Both Katherine and her husband Michael are both archeologists and historians so the research is very well done. The Gear team is also amazingly good at fiction.
Sometimes the spiritual side of things gets a little weird for modern readers but the writing tries to portray a prehistoric aboriginal point of view.

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skdadl
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posted 20 December 2004 11:11 AM      Profile for skdadl     Send New Private Message      Edit/Delete Post  Reply With Quote 
I also think that Dune qualifies.

Because Blake and Keats and Northrop Frye all admired Milton so much, I have really tried hard to love Paradise Lost, through which I was dragged several different ways over the years, but I guess I'm a failure. My first Milton prof was a bit of a pompous old coot, so maybe I'm conflating him with Milton's narrative personality. I consider not loving Paradise Lost my major failure as a student of literature.

A year ago I started reading Seamus Heaney's translation of Beowulf, which is splendid, and I promise I'll get back to it any day. I have read John Gardner's "rewriting" of Beowulf from the monster's point of view, Grendel -- a charming, magical wee gem.

I think it's fair to call modern romances or fantasies epics -- in Poetics, the romance sort of takes the place of the epic in later cycles of the same tradition, and there are many structural similarities. Gilgamesh and Homer and the Norse sagas are still a bit different, though, because they usually represent the first attempts to set down in writing what by then were very long oral traditions, and their setting down may itself take hundreds of years, as in the case of "Homer."


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remind
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posted 20 December 2004 12:43 PM      Profile for remind     Send New Private Message      Edit/Delete Post  Reply With Quote 
You beat me to this, I agree their books are simply wonderful, the latest 2, People of the Owl and People of the Raven, are just as powerful and well written. An amazing amount of research has gone into their works.

Jean M Auel's Earth's Children series starting with Clan of the Cavebear is equally as good.

Edited to add: I also liked the the Gaia Trilogy by John Varley


quote:
Originally posted by faith:
One of my favourite epics is the series by Katherine O'Neal Gear and Michael Gear on the first peoples of North America. The first in the ongoing series is "People of the Wolf" .
Both Katherine and her husband Michael are both archeologists and historians so the research is very well done. The Gear team is also amazingly good at fiction.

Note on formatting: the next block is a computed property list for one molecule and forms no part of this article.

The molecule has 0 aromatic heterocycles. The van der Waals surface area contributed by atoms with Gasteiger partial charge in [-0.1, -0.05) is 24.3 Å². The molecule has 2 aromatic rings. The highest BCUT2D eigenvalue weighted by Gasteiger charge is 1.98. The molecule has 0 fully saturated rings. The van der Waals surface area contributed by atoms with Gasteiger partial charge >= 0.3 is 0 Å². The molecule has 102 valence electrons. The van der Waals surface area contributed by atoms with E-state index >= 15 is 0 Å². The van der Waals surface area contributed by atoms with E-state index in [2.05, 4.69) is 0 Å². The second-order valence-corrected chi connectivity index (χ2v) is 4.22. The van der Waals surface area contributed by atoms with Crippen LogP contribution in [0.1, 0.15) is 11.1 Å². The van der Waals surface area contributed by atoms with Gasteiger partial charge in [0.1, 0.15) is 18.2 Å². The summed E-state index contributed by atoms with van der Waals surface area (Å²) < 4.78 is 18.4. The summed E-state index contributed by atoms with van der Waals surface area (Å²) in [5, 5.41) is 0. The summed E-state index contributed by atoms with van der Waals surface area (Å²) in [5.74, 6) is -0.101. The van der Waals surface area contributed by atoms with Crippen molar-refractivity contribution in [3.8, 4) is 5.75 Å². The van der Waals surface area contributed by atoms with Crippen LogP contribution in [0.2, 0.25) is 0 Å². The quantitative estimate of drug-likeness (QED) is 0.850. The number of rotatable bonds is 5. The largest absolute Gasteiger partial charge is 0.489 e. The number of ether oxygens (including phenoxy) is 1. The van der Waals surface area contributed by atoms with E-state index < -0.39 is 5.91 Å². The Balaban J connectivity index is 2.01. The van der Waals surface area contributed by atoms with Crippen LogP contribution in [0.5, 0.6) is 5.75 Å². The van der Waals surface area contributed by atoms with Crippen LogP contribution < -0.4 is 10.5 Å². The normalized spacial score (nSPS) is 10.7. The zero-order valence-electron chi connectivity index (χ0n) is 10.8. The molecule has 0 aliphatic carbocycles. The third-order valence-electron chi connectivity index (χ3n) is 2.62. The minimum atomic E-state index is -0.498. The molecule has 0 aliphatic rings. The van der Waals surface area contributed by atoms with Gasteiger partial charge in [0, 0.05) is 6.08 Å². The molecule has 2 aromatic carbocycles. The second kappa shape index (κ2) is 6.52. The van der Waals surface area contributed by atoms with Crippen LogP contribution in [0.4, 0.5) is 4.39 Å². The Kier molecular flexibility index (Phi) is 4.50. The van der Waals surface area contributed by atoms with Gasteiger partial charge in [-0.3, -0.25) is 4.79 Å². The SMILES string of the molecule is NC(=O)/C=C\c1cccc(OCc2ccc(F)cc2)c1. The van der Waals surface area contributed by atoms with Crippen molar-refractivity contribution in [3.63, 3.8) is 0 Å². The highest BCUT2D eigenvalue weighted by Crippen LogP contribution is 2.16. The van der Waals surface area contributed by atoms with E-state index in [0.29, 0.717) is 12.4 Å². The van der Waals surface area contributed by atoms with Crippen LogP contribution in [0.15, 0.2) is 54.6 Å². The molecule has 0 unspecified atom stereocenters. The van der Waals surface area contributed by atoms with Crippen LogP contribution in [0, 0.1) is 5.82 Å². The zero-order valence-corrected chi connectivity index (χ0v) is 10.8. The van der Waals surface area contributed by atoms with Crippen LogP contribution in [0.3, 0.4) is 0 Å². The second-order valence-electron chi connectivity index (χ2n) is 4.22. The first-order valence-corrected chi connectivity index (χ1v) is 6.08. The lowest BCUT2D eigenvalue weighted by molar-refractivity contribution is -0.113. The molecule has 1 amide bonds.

Sometimes the spiritual side of things gets a little weird for modern readers but the writing tries to portray a prehistoric aboriginal point of view.

[ 20 December 2004: Message edited by: remind ]


From: "watching the tide roll away" | Registered: Jun 2004  |  IP: Logged
faith
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posted 20 December 2004 01:02 PM      Profile for faith     Send New Private Message      Edit/Delete Post  Reply With Quote 
I think my favourite in the series is "People of the Lakes" . Once I have read them I tend to get the details a little mixed up but didn't People of the Lakes have a character called Dark Face or Scar Face or something like that? Dark Face got up every morning and practiced his fighting moves and then was scared out of his loin cloth crossing the Great Lakes in a storm?
I have just finished People of the Raven and am awaiting People of the Moon and People of the Weeping Eye.
I enjoyed Jean Auel as well.
I hate to do this ..but -maybe the well read people on babble can help. Years ago I started reading a series of books on a family in England that spanned several centuries. I think the series was named after the family name and the characters in the book were so well developed. The story followed the families fortunes and misfortunes over time which isn't really much of clue I know as almost all epics do this kind of thing. The problem for me is that I never pay attention to titles or authors until after I have read a book- if it's good I remember them - if it's not they're promptly forgotten. I checked one book out from the library and then we moved and I couldn't remember the name of the series although I think it was a very extensive number of volumes. Any help or suggestions kindly appreciated.

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Bacchus
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posted 20 December 2004 02:38 PM      Profile for Bacchus     Send New Private Message      Edit/Delete Post  Reply With Quote 
Hmm Epics

David Eddings books
Dante's Inferno trilogy
Marion Zimmer Bradleys Avalon and Darkover books
LOTR
Dune


Card was a homophobe? How did that come out?


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steffie
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posted 20 December 2004 02:49 PM      Profile for steffie     Send New Private Message      Edit/Delete Post  Reply With Quote